It’s a good thing I’d finished lunch maybe a 90 minutes earlier, because as I read the dispatch on Bloomberg,com, I nearly dropped my iPad. Any earlier and I might have lost my lunch.
The headline on the story read, “The Vintage Audi That Collectors Want, But Cannot Have.” Perhaps an early quattro coupe, I wondered? They are starting to come to auction from time to time.
And then I read the subhed: “If you find an Audi 100 from the 1970s, don’t pass it up.”
A 100? From the ’70s! I owned a 1971 Audi 100 LS, a two-door sedan, and to this day it remains the best and worst car I’ve ever owned. But reading that Bloomberg story — which even quotes my friend and McKeel Hagerty employee Jonathan Klinger — was the first time I’d ever even remotely considered it something of lasting value, let alone something a car collector might cherish.
“If you came across one, it would be a very affordable way to have a unique vehicle that you’d likely be the only one to have at your cars-and-coffee meet-up or the local car show,” Bloomberg’s Hannah Elliott quotes Klinger.
“It will hold its value,” he added. “Don’t look for any drastic swings either way. But for the people who remember those vehicles when they come across them, it’s a legitimate collector car.”
And both heaven and hell for the owner, I have to add.
I graduated from college in 1969, and secure in my new job as a newspaper sportswriter, bought a new, V8-powered Ford Mustang fastback as sort of a graduation present for myself. Fast forward a couple of years and we’re on a four-lane highway and a guy runs a stop sign and T-bones my Mustang. Fortunately, the worse injury to a human was a cut on the bridge of the other guy’s grandson’s nose. The Mustang was repaired, but not well and crabbed down the road thereafter.
It needed to be replaced. My first choice was an MGB-GT, but that was vetoed by my wife. How about a Porsche 914? It had even less room and stiffer suspension. Veto II. At this point we were thinking Mercedes, but they cost $6,000, so the Porsche-Audi dealer showed us a 1971 100LS in a dark green color with tan leatherette seats. And it was only 4 grand!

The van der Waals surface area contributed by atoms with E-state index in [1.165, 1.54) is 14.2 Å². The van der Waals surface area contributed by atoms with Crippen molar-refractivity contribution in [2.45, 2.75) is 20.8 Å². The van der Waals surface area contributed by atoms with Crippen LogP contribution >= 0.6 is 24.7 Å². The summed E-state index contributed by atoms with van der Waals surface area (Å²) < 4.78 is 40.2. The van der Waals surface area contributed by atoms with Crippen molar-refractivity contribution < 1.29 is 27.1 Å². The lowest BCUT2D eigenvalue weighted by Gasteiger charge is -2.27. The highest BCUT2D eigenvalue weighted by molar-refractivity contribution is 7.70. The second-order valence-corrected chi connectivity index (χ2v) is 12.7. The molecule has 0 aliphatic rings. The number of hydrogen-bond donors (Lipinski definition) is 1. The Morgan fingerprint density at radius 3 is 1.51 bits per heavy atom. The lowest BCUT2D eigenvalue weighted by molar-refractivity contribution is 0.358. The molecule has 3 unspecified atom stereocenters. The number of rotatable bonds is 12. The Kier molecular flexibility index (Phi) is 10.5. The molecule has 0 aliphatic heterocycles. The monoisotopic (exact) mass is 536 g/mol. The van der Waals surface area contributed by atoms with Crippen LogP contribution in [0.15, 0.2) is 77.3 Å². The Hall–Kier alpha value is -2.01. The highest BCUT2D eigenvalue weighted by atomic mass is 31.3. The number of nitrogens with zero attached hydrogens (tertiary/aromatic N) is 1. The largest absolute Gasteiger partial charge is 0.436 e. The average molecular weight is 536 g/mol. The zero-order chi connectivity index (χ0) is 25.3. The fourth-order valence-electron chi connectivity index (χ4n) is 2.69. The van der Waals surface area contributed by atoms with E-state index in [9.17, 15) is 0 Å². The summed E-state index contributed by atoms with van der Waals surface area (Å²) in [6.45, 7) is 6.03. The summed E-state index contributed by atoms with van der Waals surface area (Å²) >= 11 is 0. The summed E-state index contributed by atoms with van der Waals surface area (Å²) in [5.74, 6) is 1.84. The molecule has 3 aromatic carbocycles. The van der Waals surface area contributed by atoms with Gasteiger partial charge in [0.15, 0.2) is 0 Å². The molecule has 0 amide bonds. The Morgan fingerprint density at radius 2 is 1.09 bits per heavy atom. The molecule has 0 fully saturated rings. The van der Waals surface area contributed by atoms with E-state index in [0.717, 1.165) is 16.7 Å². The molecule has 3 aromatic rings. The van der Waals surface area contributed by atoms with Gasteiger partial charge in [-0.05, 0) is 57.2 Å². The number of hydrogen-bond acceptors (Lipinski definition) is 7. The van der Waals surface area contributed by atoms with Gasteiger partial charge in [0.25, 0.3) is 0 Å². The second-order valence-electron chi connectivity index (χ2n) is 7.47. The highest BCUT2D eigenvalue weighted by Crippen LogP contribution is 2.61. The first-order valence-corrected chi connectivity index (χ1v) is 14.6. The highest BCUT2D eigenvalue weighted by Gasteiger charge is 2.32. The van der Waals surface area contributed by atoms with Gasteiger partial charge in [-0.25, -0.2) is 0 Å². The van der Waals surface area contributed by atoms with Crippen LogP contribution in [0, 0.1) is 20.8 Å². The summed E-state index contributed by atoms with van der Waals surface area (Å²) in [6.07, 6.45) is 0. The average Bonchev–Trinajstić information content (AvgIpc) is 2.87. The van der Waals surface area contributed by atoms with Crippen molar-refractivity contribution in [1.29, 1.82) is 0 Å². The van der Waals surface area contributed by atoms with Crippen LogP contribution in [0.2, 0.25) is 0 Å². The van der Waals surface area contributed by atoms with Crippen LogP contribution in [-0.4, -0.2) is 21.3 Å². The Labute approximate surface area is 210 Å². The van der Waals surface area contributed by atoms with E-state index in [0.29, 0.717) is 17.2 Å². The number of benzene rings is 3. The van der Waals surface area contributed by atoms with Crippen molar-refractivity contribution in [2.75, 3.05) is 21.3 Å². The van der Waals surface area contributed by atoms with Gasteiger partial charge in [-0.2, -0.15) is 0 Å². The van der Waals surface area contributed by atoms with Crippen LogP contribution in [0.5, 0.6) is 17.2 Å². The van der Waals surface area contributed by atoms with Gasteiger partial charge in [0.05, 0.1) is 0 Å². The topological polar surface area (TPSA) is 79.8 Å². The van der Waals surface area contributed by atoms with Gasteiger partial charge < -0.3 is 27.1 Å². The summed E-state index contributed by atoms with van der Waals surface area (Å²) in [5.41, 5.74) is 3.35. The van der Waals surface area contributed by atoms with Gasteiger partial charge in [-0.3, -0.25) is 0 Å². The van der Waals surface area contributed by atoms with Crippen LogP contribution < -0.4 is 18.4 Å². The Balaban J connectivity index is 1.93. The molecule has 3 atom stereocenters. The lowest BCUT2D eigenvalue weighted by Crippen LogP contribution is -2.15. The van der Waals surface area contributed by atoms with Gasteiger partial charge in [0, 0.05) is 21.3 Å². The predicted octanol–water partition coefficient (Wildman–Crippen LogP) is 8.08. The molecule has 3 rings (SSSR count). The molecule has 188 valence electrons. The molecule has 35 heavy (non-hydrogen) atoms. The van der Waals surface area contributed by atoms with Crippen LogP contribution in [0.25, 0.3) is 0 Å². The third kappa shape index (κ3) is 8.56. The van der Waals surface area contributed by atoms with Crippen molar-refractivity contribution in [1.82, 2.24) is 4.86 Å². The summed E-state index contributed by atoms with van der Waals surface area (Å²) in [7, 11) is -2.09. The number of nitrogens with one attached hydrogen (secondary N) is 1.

We bought it, anticipating that we’d drive it a couple of years and then swap for a Mercedes. By the time we were ready, Audis had doubled in price and Mercedes had tripled. Our next car was a Volkswagen Dasher.
But back to the 100LS, the best and worst car I’ve ever owned. It was sure-footed, a joy to drive, and even got great gas mileage. And living in western Michigan, I put snow tires on during the winter and the front-drive Audi proved unstoppable. Unstoppable, that is, once you got it started.
You see, if it was very cold, which it was every winter morning in that part of the world, to get it started I had to pull the spark plugs, which my wife graciously would clean and warm while I ate breakfast. She’d go back to bed and I’d put the plugs back in, start the car and head to work.
And it wasn’t just in the winter that there were issues. The car would overheat in the summer and once, coming back from a Big Ten football game on a rainy evening in Indiana, the lights would turn themselves off without warning.
Many years later, when I was an editor at AutoWeek magazine and in Europe on an Audi press trip, I was sitting at dinner with several Audi engineers. I mentioned my ’71 100LS and that it was the best and worst car I’d ever owned, and the engineers started laughing.
“Ya, we have a problem with that car,” one of them said, explaining an inherent weakness in the electrical system. It seemed I wasn’t alone in my winter morning spark-plug ritual.
We kept the Audi until our son was born and, now with an infant car seat and a child to try to strap into it, we needed something with four doors instead of two.
“It’s an appealing choice for the enthusiast interested in a significant, practical, and very rare Germany car,” the Bloomberg article quotes Hemmings’s David Traver Adolphus.
In addition to having European flair, “The Audi 100 was… something that was compact but usable, drivable but functional,” added Audi’s Mark Dahncke.
“The coupe-size bodylines and delicate pavilion roof immediately stood out compared with the heavier steel and muscle cars Detroit was making at the time,” Elliott writes. “Everything in Audi’s modern fleet can trace its design back to this car.”
And I had one.